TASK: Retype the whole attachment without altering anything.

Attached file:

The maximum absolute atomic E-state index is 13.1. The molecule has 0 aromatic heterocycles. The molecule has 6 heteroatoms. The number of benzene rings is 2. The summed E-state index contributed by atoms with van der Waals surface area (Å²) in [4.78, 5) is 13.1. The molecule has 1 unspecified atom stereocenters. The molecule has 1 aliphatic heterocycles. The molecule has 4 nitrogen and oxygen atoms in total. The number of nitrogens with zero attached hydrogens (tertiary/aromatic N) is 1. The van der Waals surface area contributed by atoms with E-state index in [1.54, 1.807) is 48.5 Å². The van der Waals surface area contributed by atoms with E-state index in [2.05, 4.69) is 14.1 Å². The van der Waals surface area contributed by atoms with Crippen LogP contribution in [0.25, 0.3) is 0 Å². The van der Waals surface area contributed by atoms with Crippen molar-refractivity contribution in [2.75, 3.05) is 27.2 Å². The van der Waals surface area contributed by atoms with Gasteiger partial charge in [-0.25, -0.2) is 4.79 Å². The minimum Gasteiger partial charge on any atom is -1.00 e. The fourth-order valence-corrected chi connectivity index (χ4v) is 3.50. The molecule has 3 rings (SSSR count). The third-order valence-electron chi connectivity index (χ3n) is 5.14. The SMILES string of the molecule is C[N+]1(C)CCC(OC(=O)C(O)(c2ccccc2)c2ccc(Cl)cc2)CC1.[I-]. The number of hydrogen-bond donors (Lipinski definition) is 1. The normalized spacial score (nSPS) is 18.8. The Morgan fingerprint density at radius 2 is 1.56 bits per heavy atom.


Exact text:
The maximum absolute atomic E-state index is 13.1. The molecule has 0 aromatic heterocycles. The molecule has 6 heteroatoms. The number of benzene rings is 2. The summed E-state index contributed by atoms with van der Waals surface area (Å²) in [4.78, 5) is 13.1. The molecule has 1 unspecified atom stereocenters. The molecule has 1 aliphatic heterocycles. The molecule has 4 nitrogen and oxygen atoms in total. The number of nitrogens with zero attached hydrogens (tertiary/aromatic N) is 1. The van der Waals surface area contributed by atoms with E-state index in [1.54, 1.807) is 48.5 Å². The van der Waals surface area contributed by atoms with E-state index in [2.05, 4.69) is 14.1 Å². The van der Waals surface area contributed by atoms with Crippen LogP contribution in [0.25, 0.3) is 0 Å². The van der Waals surface area contributed by atoms with Crippen molar-refractivity contribution in [2.75, 3.05) is 27.2 Å². The van der Waals surface area contributed by atoms with Gasteiger partial charge in [-0.25, -0.2) is 4.79 Å². The minimum Gasteiger partial charge on any atom is -1.00 e. The fourth-order valence-corrected chi connectivity index (χ4v) is 3.50. The molecule has 3 rings (SSSR count). The third-order valence-electron chi connectivity index (χ3n) is 5.14. The SMILES string of the molecule is C[N+]1(C)CCC(OC(=O)C(O)(c2ccccc2)c2ccc(Cl)cc2)CC1.[I-]. The number of hydrogen-bond donors (Lipinski definition) is 1. The normalized spacial score (nSPS) is 18.8. The Morgan fingerprint density at radius 2 is 1.56 bits per heavy atom.